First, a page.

Do you represent clients who need to escape the urban commotion (read: they would like to buy a seasonal cottage or other similar property)? Seasonal cottages, or non-winterized structures used during the summer months, are the largest categories of recreational property. Other categories include winterized/year-round cottages/homes, country homes, chalets, and hobby farms.
Regardless of the type of recreational property, if you are involved in such a transaction, you will need to know the following:
• rural/recreational planning
• municipal regulations
• environmental legislation (e.g., statutory requirements regarding the installation of wells and septic systems; permits to construct waterfront wharfs, docks, and boathouses)
Following is a list of environmental-type questions you should consider when representing a client in a cottage/recreational transaction. The last sections relate to legal matters, such as surveys, easements, and encroachments, and municipal regulations. This is not a comprehensive list.
Access – Road
Is the property accessible by road or by water?
If it’s accessible by road, what kind of road?
If it’s a private road – what is the cost for maintaining it?
Is there a driveway? If yes, is it mutual or private?
If it’s private, is the right of way deeded?
Access – Water Only
Is there parking?
Where are the launching facilities?
Is the water navigable?
Who owns the shoreline? Is it privately owned or owned by the government?
Are there any issues regarding the shoreline? (e.g., closing the shoreline road allowance, improvements to the shoreline, pending applications for shoreline improvement, disputes)
Are there any structures or docks on the shoreline allowance?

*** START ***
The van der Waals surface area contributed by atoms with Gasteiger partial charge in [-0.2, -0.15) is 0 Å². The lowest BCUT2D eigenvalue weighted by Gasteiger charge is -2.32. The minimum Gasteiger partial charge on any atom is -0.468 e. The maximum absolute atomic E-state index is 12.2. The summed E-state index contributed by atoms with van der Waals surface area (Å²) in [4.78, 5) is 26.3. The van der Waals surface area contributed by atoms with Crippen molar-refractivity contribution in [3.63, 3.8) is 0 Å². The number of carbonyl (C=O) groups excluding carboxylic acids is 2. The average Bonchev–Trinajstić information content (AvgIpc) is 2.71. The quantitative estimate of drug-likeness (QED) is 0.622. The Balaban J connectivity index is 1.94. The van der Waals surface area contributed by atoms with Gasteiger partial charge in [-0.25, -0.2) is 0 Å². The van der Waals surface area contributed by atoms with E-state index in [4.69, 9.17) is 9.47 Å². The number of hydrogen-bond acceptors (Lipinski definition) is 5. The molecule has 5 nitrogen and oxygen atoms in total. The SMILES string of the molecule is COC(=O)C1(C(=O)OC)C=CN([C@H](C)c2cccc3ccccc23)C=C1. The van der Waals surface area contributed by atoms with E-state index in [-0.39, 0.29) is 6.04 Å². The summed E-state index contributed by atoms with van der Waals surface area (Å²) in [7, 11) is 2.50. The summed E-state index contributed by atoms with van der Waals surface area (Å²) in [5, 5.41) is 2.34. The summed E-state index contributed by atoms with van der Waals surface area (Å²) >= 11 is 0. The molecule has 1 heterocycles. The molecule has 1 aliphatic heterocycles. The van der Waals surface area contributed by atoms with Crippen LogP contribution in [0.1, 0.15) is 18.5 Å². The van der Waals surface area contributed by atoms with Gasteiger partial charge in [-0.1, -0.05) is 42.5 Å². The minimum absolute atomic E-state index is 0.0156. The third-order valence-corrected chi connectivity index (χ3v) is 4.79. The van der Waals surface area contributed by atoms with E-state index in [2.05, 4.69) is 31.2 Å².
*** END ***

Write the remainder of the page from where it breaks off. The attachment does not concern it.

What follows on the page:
Is the property serviced by sewers or a septic system?
If the property is serviced by a septic system – what size/type? Where is it located? When was it last pumped?
What type of water system supplies the property? Drilled well? Dug well? Water line?
When was the last water sample conducted? What are the results?
Are there any water treatment devices on the property?
Are any water lines shared with adjoining properties?
What type of pumping system is there and where is it located?
What is the acid sensitivity of the nearby water?
Is the property located within conservation authority jurisdiction?
Is the property near a designated flood plain?
Is the property subject to flooding?
Has there been any landfill activity on the property?
Title and Legal Matters
Is there a survey? (If not, consider asking for one.)
Are there easements or encroachments on the property?
Are there any legal restrictions or rights?
Are there any disputes concerning property boundaries and ownership of fences?
Do improvements made to the property (if any) encroach over the property line?
Does the zoning confirm with local zoning bylaws?
Are there any building or zoning restrictions affecting the property?
Is the property subject to a site plan agreement?
In your experience, which issue have you found to be the most worrisome?
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